Each nation of the UK has curriculum guidance which sets out how schools should educate children and young people about healthy relationships.
In England, the Department for Education (DfE) has published statutory guidance about how Relationships Education, Relationships and Sex Education (RSE) and Health Education should be implemented (DfE, 2019a). This should take place from September 2020 (DfE, 2020a).
The DfE has also published guidance on planning your relationships, sex and health curriculum (DfE, 2020b) and training materials on teaching about relationships, sex and health (DfE, 2021). The training materials include modules for primary and secondary school teachers on topics such as caring friendships, online relationships, sexual relationships and consent. They also include a module on teaching relationships, sex and health education (RSHE) to pupils with special educational needs and disabilities (SEND).
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The DfE has also published guides that primary and secondary schools can use to explain RSE to parents (DfE, 2019b).
The House of Commons Library provides answers to frequently asked questions about RSE in schools in England (House of Commons Library, 2019).
In Northern Ireland, relationships and sexuality education is taught as part of Personal Development and Mutual Understanding in primary schools, part of the Personal Development and Home Economics statements of requirement for Key Stage 3 and as a statutory component of the Personal Development strand of Learning for Life and Work at Key Stage 4. The Council for the Curriculum, Examinations and Assessment (CCEA) provides guidance on what should be included at each level (CCEA, 2019c).
The CCEA also provides guidance and resources on relationships and sexuality education for primary and post-primary children (CCEA, 2020).
In Scotland, Relationships, sexual health, and parenthood (RSHP) education is part of Health and wellbeing; one of eight curriculum areas of Curriculum for Excellence, introduced in August 2010 for 13- to 18-year-olds. Relationships, Sexual Health and Parenthood (RSHP) Scotland has developed an RSHP online resource. It provides learning activities, lesson plans and resources for all year groups in mainstream, specialist and non-denominational and denominational schools (RSHP Scotland, 2021).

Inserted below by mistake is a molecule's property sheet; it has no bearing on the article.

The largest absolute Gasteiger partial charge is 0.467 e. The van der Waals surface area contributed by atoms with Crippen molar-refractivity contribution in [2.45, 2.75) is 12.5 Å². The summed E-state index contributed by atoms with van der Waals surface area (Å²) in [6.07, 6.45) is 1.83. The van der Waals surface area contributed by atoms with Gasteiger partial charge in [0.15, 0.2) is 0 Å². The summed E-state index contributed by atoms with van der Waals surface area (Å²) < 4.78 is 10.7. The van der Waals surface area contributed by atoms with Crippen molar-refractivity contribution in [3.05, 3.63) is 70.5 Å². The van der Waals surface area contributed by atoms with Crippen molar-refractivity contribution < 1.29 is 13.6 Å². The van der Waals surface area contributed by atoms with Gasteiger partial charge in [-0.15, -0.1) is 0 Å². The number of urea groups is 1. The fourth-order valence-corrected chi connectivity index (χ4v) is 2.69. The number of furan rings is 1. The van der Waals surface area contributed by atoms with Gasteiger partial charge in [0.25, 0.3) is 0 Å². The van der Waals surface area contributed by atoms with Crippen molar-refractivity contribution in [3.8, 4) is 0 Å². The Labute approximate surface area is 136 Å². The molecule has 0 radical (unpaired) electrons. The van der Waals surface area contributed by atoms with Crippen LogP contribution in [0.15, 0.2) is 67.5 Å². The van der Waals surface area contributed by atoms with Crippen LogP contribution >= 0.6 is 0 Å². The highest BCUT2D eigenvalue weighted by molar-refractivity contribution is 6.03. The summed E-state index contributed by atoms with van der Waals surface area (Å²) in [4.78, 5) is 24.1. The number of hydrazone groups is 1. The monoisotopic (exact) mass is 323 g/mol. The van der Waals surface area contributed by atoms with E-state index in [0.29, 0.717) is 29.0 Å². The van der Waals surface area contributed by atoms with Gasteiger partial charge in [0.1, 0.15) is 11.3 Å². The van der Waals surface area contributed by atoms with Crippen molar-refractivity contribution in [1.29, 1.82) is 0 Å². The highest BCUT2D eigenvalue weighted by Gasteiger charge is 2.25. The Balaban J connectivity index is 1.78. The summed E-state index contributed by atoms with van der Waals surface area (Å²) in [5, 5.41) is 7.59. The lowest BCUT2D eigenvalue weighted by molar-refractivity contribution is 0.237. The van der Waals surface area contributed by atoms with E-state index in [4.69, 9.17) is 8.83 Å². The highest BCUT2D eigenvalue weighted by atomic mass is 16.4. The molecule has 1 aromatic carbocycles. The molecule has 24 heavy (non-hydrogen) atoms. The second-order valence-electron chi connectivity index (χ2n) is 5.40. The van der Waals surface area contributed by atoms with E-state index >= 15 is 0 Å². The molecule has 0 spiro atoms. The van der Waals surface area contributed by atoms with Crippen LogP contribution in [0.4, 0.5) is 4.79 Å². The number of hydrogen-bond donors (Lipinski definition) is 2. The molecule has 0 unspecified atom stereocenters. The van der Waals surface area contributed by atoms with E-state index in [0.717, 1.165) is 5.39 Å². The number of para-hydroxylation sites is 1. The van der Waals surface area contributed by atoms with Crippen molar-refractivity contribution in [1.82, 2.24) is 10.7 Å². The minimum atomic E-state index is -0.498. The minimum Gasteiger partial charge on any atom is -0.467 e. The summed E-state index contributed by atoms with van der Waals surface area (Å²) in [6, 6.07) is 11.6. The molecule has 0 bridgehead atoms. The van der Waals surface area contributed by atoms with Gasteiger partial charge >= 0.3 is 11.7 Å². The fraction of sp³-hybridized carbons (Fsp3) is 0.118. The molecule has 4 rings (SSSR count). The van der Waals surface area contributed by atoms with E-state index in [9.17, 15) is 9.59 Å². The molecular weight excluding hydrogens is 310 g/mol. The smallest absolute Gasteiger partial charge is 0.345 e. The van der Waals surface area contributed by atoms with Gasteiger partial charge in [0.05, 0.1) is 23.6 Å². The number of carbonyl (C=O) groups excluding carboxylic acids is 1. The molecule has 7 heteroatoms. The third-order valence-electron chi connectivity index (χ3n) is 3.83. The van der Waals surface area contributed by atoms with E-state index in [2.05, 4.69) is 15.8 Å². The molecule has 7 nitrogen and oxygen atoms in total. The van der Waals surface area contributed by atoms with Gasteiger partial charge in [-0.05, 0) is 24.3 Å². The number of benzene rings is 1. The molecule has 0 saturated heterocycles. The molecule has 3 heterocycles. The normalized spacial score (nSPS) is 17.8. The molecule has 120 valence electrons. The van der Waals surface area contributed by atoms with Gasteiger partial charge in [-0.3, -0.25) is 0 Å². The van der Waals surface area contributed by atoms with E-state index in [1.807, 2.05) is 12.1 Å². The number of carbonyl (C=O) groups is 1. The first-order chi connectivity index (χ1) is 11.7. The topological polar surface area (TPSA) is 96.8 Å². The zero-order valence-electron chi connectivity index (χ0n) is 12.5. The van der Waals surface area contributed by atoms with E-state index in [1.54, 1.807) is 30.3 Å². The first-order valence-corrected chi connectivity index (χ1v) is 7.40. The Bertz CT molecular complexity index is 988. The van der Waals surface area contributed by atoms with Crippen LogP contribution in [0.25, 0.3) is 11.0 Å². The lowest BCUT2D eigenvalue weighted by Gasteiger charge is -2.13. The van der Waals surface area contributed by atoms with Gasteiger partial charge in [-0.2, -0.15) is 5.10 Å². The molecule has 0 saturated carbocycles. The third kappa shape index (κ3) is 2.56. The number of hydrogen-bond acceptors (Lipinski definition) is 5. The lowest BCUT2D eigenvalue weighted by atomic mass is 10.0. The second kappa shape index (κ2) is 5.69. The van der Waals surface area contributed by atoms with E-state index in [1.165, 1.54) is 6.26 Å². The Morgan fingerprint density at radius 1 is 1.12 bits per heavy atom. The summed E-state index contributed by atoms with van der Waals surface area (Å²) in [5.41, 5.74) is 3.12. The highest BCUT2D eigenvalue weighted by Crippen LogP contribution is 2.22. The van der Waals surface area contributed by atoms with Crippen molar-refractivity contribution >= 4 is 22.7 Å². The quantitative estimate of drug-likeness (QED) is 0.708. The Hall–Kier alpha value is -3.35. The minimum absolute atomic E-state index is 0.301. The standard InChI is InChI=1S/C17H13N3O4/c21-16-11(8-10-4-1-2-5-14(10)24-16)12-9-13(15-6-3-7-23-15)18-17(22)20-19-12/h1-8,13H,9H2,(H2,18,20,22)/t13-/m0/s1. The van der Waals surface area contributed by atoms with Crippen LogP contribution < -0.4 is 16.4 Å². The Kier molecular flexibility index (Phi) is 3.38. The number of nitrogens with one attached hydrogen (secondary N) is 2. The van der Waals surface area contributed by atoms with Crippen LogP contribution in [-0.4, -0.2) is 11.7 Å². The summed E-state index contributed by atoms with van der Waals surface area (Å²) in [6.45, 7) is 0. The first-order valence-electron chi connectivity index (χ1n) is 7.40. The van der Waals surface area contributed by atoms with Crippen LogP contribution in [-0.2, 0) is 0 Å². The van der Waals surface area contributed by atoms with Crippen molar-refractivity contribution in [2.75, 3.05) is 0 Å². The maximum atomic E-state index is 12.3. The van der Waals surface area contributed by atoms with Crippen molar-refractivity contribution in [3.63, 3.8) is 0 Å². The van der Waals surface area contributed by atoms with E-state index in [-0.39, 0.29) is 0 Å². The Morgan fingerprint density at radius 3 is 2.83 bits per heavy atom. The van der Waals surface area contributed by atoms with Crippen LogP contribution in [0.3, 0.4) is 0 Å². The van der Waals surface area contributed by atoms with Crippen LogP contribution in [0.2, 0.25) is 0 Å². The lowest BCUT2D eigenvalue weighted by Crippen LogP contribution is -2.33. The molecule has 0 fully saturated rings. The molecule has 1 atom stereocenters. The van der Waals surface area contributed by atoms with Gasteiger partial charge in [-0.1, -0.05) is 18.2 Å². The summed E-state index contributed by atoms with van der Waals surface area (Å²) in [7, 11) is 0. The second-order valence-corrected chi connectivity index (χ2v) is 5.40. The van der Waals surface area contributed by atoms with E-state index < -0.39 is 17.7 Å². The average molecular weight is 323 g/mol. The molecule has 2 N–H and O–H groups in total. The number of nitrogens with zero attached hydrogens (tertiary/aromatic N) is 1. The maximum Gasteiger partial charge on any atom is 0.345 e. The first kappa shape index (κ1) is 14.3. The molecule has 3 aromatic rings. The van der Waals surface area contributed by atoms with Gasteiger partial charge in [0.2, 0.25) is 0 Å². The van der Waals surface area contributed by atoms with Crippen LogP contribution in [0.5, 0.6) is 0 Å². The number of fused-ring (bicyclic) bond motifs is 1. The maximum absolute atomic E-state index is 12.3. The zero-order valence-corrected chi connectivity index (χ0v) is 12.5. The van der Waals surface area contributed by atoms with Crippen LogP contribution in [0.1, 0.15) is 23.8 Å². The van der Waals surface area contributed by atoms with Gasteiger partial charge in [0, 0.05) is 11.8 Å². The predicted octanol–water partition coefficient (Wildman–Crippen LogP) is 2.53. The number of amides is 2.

In Wales, the Welsh Government has published guidance on the new curriculum for primary and secondary schools (Welsh Government, 2020). The curriculum includes an area of learning and experience on health and wellbeing, which covers topics including recognising relationships and developing and maintaining healthy ones. The curriculum will be implemented from 2022.
Guidance across the UK highlights the importance of providing inclusive and accessible sex and relationships education (Council for the Curriculum, Examinations and Assessment, 2019a; 2019b; Department for Education, 2019a; Scottish Government, 2014; Welsh Government, 2020).
When teaching children and young people about sex and relationships, it’s important to make sure you’re representing everyone in the class. Use resources that reflect a broad range of people, for example different sexualities, gender identities, races, cultures and disabilities. You should also make sure teaching reflects different kinds of families, for example single parents, same sex parents, adoptive parents, foster care and residential care (Council for the Curriculum, Examinations and Assessment, 2019a; 2019b; Department for Education, 2019a; Scottish Government, 2014; Welsh Government, 2020).